This country will now buy state-mined Bitcoin to fund imports
The Irani government will now allow imports to be paid for using Bitcoin, as per a recent report in local publication ISNA.
The Irani government will now allow imports to be paid for using Bitcoin, as per a recent report in local publication ISNA. The move is the first-of-its-kind and marks an important milestone in Bitcoin’s history.
Iran has moderately friendly towards the Bitcoin market thus far. Earlier this year, the state allowed for the legal setup of Bitcoin miners in the country and provisioned the use of excess power produced by power plants to be used up to mine the cryptocurrency. However, the country prohibited trading at the same time.
Iran’s Bitcoin bet
Per the report, the country’s Ministry of Energy and Central Bank of Iran (CBI) will now buy all Bitcoin mined by the country’s registered miners — essentially becoming an active buyer of the currency.
They also cannot use any third-party services to sell their Bitcoin. “Extractors must also provide the first-hand currency code generated to the authorized limit and directly (without intermediaries) to the channels introduced by the Central Bank,” the report said.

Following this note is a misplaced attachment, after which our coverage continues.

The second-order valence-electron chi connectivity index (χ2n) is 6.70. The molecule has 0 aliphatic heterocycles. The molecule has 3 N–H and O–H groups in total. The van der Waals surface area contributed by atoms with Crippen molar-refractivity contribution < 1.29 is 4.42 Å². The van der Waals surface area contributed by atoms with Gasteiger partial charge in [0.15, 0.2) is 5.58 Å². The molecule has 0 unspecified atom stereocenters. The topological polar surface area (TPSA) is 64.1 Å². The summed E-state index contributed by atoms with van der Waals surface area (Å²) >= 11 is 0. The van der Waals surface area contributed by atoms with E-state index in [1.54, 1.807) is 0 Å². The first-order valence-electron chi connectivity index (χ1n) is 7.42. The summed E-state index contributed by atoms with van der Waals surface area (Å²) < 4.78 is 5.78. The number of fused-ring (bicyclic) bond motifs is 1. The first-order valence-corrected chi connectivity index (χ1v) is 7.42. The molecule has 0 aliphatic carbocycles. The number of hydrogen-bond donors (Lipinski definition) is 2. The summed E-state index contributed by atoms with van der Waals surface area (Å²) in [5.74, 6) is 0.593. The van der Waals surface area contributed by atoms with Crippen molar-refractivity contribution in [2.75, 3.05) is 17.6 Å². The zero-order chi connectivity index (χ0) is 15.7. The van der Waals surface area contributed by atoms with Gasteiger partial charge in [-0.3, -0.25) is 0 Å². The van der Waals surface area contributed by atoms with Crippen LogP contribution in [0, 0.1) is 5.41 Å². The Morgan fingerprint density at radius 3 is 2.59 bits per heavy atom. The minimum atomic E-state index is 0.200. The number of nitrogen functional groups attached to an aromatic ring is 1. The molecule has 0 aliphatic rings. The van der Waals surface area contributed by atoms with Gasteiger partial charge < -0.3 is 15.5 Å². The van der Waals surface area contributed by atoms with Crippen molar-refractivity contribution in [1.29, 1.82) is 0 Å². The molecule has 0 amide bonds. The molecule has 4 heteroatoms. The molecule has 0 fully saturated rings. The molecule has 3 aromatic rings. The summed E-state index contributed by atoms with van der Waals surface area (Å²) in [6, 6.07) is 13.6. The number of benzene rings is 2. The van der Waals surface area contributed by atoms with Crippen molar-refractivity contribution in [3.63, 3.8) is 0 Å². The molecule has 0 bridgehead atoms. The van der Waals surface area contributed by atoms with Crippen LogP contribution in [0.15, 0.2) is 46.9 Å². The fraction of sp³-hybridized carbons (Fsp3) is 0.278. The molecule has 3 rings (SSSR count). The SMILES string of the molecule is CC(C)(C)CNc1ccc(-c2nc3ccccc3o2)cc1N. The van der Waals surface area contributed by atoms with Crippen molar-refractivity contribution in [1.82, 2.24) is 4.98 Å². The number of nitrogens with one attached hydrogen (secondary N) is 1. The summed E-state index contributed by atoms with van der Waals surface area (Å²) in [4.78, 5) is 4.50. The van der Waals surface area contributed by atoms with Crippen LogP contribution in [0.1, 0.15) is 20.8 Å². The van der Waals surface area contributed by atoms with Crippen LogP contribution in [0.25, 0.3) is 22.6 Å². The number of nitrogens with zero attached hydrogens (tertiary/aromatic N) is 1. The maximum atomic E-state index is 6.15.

It will then use the accumulated Bitcoin to fund all imports, i.e. pay for the goods purchased by the country. No information on whether the plan will be expanded to include exports exists at press time.
The move is likely a response to the extensive sanctions imposed on Iran by the US, and comes a week after the latter targeted 18 Irani banks to further cripple Iran’s financial economy.
That was itself an extension of the sanctions imposed by the Trump administration since 2018, targeting Iran’s nuclear, oil, energy, and export programs. These have together led to the country been politically and economically isolated from a majority of Western powers, although China continues to do some business with the region.
Bitcoin comes to Iran’s sanction woes
Bitcoin’s emerged as a savior to Iran’s woes. It’s decentralized and lawless nature means Iran can finally use a widely-accepted and liquid asset to pay its way around essential imports while maintaining some anonymity around the transactions.
Although that, in turn, brings with it a whole new set of problems — who accepts Iran’s Bitcoin? What rates will they be purchased/sold at? Who custodies the Bitcoin? And finally: What if the US imposes sanctions on the countries conducting business using Bitcoin?
The questions are many. But Iran might have an answer.